Low SoC detection for key-off use case 
In a vehicle key-off use case, the low SoC condition can result from the vehicle being parked for a long time or some fault of the continuous loads. Also, the low SoC condition can happen if some of the ECUs don’t ‘fall asleep’ after completing OBD tests. Whether an ECU falls asleep can be determined by its communication status. 

Unlike the low SoC detection for the key-on use case, the detection for the key-off use case begins once the vehicle shuts down. As illustrated in Fig. 3, the PCM may get a message from the cloud indicating how many days the vehicle will be left in park. The park duration may get updated later if the owner of the vehicle changes his or her plan. With the park duration and the current SoC, the PCM determines if the energy left in the auxiliary battery is enough to get the vehicle ready to drive when the owner returns.  If not, the PCM continues monitoring CAN signals such as auxiliary battery SoC and voltage from the ABSM. 

As the auxiliary loads draw power from the auxiliary battery, the SoC decreases over time. Once the SoC drops below the SoC low threshold (e.g., 10%), the low SoC condition is determined. Otherwise, the PCM continues monitoring these CAN signals. 

Prioritizing auxiliary loads for key-off  
Similarly, the categories of loads are ranked for the key-off use case. Instead of having five rankings, this use case only has three: continuous key-off loads; OBD testing, and transient loads.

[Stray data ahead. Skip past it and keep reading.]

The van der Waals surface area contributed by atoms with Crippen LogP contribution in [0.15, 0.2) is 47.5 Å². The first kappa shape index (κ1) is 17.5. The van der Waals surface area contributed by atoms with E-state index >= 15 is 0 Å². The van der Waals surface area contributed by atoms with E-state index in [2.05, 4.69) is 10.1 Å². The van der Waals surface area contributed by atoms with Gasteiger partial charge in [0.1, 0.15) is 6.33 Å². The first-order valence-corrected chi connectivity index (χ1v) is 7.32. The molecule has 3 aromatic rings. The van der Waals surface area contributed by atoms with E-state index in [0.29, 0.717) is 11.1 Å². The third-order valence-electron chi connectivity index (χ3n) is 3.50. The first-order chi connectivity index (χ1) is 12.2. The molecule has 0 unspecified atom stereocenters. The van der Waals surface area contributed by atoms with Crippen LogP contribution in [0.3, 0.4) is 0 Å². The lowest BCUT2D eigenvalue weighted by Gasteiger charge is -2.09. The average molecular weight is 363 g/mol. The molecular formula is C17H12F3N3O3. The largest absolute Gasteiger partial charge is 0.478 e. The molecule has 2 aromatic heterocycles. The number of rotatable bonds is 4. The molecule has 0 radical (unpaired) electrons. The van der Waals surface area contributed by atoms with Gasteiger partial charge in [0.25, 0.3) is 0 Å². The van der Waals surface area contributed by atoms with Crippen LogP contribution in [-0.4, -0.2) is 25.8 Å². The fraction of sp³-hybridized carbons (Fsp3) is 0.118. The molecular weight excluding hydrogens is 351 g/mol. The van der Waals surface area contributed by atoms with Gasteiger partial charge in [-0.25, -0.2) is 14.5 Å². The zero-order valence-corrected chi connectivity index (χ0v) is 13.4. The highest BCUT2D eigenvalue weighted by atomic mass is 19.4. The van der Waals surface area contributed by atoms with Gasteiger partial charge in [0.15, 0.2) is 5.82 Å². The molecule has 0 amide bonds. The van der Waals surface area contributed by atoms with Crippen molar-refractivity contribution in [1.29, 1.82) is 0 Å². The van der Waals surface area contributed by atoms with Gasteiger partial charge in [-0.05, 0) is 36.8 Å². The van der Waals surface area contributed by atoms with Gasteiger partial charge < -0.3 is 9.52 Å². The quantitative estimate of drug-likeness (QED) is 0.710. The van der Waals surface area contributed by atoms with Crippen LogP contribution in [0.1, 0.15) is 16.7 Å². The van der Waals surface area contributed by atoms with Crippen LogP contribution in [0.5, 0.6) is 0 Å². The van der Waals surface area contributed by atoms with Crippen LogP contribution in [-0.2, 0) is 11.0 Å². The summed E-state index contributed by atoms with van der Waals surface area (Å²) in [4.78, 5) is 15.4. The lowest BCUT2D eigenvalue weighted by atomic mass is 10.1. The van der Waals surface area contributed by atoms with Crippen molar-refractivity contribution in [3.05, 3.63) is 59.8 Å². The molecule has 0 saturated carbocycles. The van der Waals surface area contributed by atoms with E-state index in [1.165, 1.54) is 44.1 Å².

The continuous key-off loads that are much less the continuous key-on loads replace the continuous key-on loads. The loads for OBD testing are ranked as the second. The OBD tests are obligatory due to regulatory requirements. The transient loads such as HVAC are ranked last. They are necessary for achieving and possibly exceeding the life target of the vehicle. However, they are not as important as the other two categories of loads. 

The APU charging strategy for vehicle key-off use case is the same as the charging strategy for the key-on use case. The difference comes in with the amplitude of the loads. The loads during key-off are significantly less than the loads during key-on. The charging strategy still adjusts the operating point of the APU to ensure it only works at its maximum efficiency.  

With more offering of drive-assist functionality by vehicle manufacturers, there is increasing pressure on auxiliary battery to improve its efficiency and implement more advanced energy management strategy to maintain SoC during vehicle operations. As such, we propose this strategy to detect low SoC condition, prioritize auxiliary loads as required and effectively manage charging of the auxiliary battery by APU at high operating efficiency level during the key-on and key-off use cases. 

Vivek KumarVivek Kumar is a vehicle controls engineer at Ford Motor Co. His specialized research focuses on diesel, gas, hybrid / BEV controls and algorithms. He is also an associate editor for the SAE International Journal of Engines. He can be reached at vkumar54@ford.com.